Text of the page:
In 1964 he founded the first of a small series of companies under the name Engels Products Organization, EPO for short, which was set up in detail as is customary in business: the EPO had a director and a sales manager. Those who called were told the name of the company, for a time there was a showroom on the Prinsengracht in Amsterdam where Engels Products were displayed, and leaflets were issued with the recruiting prose familiar from advertising, full of superlatives and clean promises. The paradox of the situation was that Engels contrasted the prevailing conception of art as individual expression with art as a mass product, contrasting the unique work of art with the branded article manufactured in large quantities, and contrasting the non-monetizable value of the work of art with the hard argument of the price tag.
Yet it is wrong to infer from this that he really believes that art is or should be a mass product, as some other artists believe. In fact, Engels’ relativizing attitude toward the traditional conception of art applies equally to possible alternative conceptions of art. Therefore, to the question formulated above about the meaning of artistry, one might expect Pieter Engels’ answer that that meaning rests on the artist’s ability to put things into perspective, as expressed in his art.
Remains the second question addressed in Engels’ work: What is art or what makes art art? In answering this, he also makes use of paradoxes. An often-quoted example is “Golden Fiction,” a large panel covered with soft mirrored aluminum, with a hatch that folds out at the bottom; a sign states in four currencies what price was to be paid for this work on May 28, 1968, and after mentioning the purchase price, the text concludes with “that’s why it is an art piece,” which is why it is a work of art. Again, Engels has precisely reversed a commonly held view, namely that the price of a work of art depends on its quality. Consistently following this line of conduct, Engels provides with his work, which explicitly includes his writings and his actions, a kind of proof from the absurd for the proposition that art is art because it is made by an artist. One might think that is an absurd answer, but it is no more absurd than the question of what art is. The answer that Engels implicitly gives , at least, is in the tradition of twentieth-century thinking about art. It is in the same vein as Kurt Schwitters’ comment ‘what the artist spits is art,’ or Donald Judd’s observation, ‘it is art if the artist says it is. ‘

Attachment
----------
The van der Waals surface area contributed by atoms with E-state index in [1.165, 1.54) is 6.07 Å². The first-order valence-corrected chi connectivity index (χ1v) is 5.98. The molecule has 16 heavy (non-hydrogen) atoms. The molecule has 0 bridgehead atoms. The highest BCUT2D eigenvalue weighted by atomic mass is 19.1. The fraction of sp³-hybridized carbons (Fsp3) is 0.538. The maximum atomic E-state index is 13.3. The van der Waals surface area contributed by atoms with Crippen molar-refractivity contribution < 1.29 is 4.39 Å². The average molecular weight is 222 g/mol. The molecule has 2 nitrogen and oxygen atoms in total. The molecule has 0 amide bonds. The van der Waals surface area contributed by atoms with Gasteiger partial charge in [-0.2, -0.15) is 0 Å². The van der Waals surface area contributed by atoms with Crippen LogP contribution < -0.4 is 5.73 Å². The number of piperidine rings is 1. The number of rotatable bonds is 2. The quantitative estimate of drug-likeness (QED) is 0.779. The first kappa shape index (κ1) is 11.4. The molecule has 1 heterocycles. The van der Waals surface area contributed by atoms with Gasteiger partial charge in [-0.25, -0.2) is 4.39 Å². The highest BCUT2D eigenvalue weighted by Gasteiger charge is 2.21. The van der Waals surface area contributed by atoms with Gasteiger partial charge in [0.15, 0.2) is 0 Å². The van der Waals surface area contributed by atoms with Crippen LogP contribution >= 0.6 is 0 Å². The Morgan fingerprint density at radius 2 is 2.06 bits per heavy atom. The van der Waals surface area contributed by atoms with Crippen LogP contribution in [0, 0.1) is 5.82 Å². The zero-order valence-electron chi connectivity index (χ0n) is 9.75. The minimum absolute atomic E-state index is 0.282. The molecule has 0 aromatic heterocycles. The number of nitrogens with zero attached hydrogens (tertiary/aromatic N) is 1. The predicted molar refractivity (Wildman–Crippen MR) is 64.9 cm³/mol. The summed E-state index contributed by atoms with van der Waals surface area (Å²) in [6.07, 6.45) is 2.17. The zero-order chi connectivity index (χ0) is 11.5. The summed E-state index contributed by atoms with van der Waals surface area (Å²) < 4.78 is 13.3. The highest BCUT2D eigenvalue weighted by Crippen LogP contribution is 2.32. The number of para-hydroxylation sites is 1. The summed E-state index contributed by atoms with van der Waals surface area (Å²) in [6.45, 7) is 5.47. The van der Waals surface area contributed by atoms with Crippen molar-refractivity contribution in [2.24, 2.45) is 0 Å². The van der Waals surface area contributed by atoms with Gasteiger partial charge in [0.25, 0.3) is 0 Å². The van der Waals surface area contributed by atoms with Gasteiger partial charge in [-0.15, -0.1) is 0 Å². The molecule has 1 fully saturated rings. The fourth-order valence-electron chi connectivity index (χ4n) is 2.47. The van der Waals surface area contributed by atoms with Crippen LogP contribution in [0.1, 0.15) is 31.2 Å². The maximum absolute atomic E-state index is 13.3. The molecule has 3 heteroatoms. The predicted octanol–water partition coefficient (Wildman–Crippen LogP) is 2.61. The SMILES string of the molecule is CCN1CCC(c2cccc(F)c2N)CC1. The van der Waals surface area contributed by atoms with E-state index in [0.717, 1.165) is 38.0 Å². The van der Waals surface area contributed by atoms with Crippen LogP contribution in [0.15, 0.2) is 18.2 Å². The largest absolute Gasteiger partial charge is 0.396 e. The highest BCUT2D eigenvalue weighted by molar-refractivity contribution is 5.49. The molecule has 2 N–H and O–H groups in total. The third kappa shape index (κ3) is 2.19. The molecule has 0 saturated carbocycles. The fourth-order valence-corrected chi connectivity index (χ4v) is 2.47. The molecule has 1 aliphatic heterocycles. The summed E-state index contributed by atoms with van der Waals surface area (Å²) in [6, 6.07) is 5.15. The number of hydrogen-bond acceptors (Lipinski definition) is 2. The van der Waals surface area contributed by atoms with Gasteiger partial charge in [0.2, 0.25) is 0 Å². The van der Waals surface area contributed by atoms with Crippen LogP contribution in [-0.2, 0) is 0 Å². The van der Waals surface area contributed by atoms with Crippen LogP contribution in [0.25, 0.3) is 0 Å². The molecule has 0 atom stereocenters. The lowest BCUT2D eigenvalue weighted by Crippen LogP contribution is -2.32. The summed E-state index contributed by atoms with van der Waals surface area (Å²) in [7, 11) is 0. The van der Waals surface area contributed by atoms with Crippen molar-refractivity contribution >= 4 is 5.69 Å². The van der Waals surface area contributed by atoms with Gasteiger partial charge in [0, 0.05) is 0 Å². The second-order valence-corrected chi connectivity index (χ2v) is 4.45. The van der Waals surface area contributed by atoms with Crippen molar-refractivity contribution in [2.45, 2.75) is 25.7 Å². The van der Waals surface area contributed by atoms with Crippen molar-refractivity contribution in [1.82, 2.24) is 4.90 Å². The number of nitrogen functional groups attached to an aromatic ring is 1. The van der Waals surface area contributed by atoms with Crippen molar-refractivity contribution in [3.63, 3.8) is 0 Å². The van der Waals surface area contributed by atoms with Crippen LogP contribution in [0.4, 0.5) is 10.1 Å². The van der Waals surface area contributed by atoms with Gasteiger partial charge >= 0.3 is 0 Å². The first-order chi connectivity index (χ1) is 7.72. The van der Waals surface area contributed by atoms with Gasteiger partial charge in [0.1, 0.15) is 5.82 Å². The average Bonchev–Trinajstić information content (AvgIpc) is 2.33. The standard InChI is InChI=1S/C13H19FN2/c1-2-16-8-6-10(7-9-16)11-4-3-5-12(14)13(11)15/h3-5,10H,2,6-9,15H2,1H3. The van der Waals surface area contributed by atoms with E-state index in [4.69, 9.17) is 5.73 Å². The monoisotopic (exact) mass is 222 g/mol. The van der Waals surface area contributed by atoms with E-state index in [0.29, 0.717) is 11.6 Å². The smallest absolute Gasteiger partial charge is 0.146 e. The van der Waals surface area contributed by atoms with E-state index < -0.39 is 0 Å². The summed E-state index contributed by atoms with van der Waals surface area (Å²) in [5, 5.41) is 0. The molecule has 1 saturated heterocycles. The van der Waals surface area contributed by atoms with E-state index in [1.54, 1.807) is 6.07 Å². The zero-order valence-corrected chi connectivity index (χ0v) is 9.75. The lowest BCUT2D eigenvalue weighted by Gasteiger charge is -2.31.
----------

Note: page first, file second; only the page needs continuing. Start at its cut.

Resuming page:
Engels’ work produced hereby, “Coffin for 10.2 l. drowned water,” dates from the time when he had founded another firm besides the EPO, the Engels New Internment Organization. I do see some connection between these imaginary enterprises. In both, the focus is on an elusive phenomenon, in one art and in the other death; quite apart from the connection that psychologists have made between the urge to create and the urge to die, it can be said that both art and death have been given such strict meanings over the centuries that behavior toward these phenomena has been codified, and a completely free position has been ruled out in advance. Although Engels ‘ offers in the as always abundant, ironically stated advertising texts with which he presented the ENIO concerned mainly the burial of persons, he has had to limit himself in his work to provisions for dead things for obvious reasons. In doing so, he once again expresses himself in paradoxes. He makes an artwork in the form of a coffin for the ashes of exactly such a coffin, and our “Coffin for 10.2 l. drowned water” is a similar case. The coffin is filled with water and inside is a ‘ drowned ‘ plastic bag of water. In Engels’ view, art is pre-eminently something that cannot be approached rationally; it has nothing to do with logic. The complex whole of his visual work, his texts and action, is the best conceivable demonstration of that view.
Carel Blotkam, Vrij Nederland.